In a country where the gentle, waring calm of Buddhism pervades everyday life,
it seems strange to talk of passion. Yet passion is the one element that unites some of Sri Lanka’s most talented designers. Their insistence on quality and imaginative design results in pleasant surprises for visitors, and because the best fabrics, clothing, homewares, wood carvings, and brass work are made by artisans in their own homes or small craft centres, they are not mass produced for export, available only in Sri Lanka. Vibrantly coloured natural fabrics are a hallmark of Barefoot, started 40 years ago by Sri Lankan designer, artist, and writer Barbara Sansoni. “We began this company to help solve the problems of development, to provide a way for village women to use their skills to earn some money. But although we use traditional skills, we produce work of our time, using the colours and styles that appeal to people of today.”
Spreading through a series of rooms and spilling into the courtyard of a gracious colonial-era house close to the city centre, Barefoot’s store, gallery, and café vibrate with colour. Racks of cotton and silk sarongs shimmer in saffron yellow, in green (the colour of paddy fields of young rice), in rich aubergine purple, and deep Indian Ocean blue. Classic Asian-inspired shirts and dresses, bolts of heavy cotton furnishing fabric, woven table mats, simple wooden stools painted with colourful reef fish or romping elephants, bags of all shapes and sizes — all are inspired by nature and the elements of earth, fire, and water.
Looking at the woman working quietly at a wooden loom near the courtyard at Barefoot, it’s hard to imagine many of the gorgeous creations within the store have such simple beginnings. Twists of brilliant cotton yarn, hand-dyed with ecofriendly Swiss dyes, lay in a basket near her feet, ready to become the warp and weft of a unique length of fabric. The loom at Barefoot is set up so visitors catch a glimpse of the skill that goes into the creation of hand-woven textiles. For a closer look at how Barefoot’s batiks and hand-stitched bags are created, visit a centre inspired by a contemporary of Barbara Sansoni, the equally remarkable Ena de Silva.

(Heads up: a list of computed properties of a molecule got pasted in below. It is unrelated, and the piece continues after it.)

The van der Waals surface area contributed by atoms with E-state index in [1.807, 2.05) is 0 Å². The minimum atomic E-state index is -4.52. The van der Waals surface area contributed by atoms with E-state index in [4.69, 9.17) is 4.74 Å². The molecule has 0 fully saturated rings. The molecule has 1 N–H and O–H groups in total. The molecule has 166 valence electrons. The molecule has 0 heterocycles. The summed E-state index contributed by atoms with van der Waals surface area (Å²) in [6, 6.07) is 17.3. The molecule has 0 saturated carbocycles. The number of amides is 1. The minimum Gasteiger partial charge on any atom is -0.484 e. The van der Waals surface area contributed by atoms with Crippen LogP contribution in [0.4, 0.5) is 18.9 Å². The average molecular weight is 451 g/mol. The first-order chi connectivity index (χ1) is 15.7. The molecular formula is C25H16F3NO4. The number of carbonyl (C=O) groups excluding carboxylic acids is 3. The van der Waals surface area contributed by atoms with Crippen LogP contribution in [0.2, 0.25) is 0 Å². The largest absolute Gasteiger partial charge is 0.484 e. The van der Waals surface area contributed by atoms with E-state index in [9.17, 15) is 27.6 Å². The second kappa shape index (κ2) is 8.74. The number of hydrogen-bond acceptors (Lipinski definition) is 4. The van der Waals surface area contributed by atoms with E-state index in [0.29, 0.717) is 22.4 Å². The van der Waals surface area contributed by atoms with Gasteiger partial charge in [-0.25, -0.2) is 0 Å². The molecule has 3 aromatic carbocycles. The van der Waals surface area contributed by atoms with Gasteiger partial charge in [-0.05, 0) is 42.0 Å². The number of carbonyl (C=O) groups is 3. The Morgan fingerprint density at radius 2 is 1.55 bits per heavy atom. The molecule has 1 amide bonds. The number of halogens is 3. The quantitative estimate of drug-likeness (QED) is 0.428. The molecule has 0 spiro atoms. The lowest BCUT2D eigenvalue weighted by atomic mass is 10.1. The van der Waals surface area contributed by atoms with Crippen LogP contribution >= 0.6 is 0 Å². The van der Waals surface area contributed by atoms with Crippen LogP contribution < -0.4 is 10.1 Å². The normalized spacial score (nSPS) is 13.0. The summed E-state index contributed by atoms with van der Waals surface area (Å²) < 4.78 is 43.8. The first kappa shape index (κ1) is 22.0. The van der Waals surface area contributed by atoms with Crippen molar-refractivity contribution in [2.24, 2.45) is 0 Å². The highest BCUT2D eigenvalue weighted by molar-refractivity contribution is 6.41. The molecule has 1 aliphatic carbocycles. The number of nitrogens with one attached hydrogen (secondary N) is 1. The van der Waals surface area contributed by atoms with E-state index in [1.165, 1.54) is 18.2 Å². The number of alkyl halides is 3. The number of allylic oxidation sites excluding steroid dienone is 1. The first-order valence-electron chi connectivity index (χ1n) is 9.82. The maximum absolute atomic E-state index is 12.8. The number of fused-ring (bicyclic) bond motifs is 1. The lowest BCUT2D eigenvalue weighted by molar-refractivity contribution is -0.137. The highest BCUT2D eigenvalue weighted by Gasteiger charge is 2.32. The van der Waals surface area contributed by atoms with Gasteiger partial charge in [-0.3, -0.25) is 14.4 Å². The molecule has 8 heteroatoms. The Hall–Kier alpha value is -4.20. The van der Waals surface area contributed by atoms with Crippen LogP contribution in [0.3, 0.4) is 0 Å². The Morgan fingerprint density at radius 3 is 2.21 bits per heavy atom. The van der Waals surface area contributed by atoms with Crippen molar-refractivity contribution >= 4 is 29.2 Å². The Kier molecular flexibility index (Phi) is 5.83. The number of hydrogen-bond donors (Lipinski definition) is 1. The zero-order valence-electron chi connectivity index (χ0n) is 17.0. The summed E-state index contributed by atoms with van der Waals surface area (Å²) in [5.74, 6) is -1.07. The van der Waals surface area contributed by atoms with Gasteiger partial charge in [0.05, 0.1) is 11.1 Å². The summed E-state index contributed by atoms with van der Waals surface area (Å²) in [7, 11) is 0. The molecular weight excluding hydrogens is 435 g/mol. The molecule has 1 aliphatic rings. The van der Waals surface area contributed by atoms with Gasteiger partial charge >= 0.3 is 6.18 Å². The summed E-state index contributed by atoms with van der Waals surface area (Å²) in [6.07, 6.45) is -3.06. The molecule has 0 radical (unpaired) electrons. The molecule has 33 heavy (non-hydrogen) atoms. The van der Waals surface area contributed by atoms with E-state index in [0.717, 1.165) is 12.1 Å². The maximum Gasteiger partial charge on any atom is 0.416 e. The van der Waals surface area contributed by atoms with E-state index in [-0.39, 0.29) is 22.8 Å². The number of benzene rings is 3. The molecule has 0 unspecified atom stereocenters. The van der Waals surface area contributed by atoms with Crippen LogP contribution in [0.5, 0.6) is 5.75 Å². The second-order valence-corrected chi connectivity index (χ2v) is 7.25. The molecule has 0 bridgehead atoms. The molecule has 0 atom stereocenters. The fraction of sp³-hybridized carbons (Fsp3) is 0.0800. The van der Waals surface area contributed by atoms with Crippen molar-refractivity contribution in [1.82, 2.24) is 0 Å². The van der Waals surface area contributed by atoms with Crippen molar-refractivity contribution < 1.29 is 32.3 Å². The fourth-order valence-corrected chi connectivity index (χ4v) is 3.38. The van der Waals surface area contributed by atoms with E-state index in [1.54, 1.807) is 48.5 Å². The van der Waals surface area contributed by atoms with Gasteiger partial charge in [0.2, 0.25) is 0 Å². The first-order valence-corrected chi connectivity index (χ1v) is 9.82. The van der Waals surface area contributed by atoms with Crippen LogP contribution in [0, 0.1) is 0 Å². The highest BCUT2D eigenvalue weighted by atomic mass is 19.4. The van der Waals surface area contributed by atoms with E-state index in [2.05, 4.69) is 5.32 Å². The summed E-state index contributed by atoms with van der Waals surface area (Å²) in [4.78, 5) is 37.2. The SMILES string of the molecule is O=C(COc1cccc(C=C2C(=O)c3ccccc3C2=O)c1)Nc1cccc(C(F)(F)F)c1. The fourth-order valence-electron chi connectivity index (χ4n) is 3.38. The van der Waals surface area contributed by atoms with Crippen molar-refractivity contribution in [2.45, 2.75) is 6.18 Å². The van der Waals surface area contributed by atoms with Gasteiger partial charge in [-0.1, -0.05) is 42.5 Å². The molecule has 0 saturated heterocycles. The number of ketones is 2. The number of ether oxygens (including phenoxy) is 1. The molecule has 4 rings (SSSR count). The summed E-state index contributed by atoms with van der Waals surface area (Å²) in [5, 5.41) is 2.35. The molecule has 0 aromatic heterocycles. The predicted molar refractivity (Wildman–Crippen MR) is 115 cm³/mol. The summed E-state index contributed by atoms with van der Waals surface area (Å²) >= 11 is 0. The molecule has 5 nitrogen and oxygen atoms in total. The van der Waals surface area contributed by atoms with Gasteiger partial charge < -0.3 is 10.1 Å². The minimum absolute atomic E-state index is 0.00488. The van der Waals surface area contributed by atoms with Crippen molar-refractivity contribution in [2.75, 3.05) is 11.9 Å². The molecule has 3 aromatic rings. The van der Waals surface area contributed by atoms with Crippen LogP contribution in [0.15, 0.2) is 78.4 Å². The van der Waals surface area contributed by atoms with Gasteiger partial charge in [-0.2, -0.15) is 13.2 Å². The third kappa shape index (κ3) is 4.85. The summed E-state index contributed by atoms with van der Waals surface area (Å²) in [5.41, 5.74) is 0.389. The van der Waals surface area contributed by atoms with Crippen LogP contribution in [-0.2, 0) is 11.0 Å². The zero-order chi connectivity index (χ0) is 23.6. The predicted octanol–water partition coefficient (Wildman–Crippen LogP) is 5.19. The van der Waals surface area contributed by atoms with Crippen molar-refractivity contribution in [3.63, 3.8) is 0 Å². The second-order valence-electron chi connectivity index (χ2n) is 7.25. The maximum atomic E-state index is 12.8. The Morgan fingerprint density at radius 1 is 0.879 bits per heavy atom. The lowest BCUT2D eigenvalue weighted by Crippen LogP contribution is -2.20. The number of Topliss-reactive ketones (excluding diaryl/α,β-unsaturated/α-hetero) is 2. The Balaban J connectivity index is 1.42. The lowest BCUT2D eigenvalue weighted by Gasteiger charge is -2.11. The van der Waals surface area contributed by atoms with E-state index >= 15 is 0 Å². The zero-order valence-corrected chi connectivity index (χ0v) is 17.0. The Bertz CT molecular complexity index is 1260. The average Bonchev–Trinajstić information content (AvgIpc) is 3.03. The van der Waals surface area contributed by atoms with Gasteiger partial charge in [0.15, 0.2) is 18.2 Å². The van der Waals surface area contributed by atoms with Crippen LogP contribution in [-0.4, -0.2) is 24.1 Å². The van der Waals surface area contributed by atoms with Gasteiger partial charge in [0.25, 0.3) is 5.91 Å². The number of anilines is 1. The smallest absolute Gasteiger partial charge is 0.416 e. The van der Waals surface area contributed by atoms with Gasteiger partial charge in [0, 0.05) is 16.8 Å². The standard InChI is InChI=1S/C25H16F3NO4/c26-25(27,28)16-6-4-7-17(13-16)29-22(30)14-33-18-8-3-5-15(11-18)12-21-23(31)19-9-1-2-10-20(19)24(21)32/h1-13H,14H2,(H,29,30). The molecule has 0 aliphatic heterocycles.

Further downhill, in the centre’s carpentry shop, brightly painted carved wooden elephants stand sturdily next to turtles with amazingly real-looking carapaces, surrounded by village women bearing baskets on their heads, squat little frogs, and other delightful pieces of original folk art. Incorporating local skill with Western craft forms is a speciality of the very talented Praneela Fernando- Kururuppu, whose small and exclusive Victorian Charm in Colombo caters to those who appreciate painstaking workmanship. Handworked Galle lace (introduced by the Dutch) and exquisite shadow embroidery are incorporated with organdy or silk to make the finest household linens or clothing. A signed photograph from Sri Lanka’s President, wearing a sari embroidered by the skilled workers of Victorian Charm, has pride of place in Praneela’s home, and is a testament to the high standard of work.
Paradise Road is one of Sri Lanka’s most successful lifestyle businesses, its flagship store occupying a converted two-storey bungalow. From wooden floor boards to high ceilings, the rooms are stacked with exquisite Sri Lankanmade products: white ceramic tableware decorated around the rim with the sensuous curves of the Sinhalese script; fragrant Ayurvedic massage oils; place mats made of fine kitul twigs; wall-mounted candle holders created from old terracotta roof tiles with wrought iron brackets; coconut shell spoons and salad servers; fragrant floating candles in the shape of lotus blooms; beautifully woven furnishing fabric; cushion covers decorated with a single hand-painted frangipani flower… there seems no end to the range of utterly desirable items.
This time, however, the creative inspiration does not come from one of Sri Lanka’s formidable women, but from a man belonging to a later generation, Shanth Fernando. Self-assured, urbane, and with an infallible eye for what sells, Fernando emphasises, “design, taste and style have always been my obsession”. Although Paradise Road has been asked many times to export its produce, which has a universal appeal, Fernando refuses. “We work with artisans who have a limited infrastructure. To maintain the quality of what we create, we simply can’t produce on a large scale in an attempt to meet the tight schedules demanded for export.” In other words, if you’re looking for paradise, come to Sri Lanka because it’s not for sale elsewhere.
Several other lifestyle stores are found in converted houses in the elegant, leafy inner districts of Colombo. Suriya Home Décor Store and Café and Kalya all offer household linen, kitchenware, and clever gifts in the rooms of spacious old houses. For the ultimate finishing touch to any home, those in the know head for Hermitage Gallery, where magnificent antique wooden panels, chests, tables, and other furniture are joined by old household bric-a-brac, with everything from bird cages to coconut scrapers, and highly desirable old brass lamps and standing fans. Although many items at Hermitage come from South India, there are a number of Sri Lanka pieces, plus what is perhaps the biggest collection of old Ceylon postcards to be found anywhere.
Source: The Expat November 2004
This article has been edited for Expatgomalaysia.com
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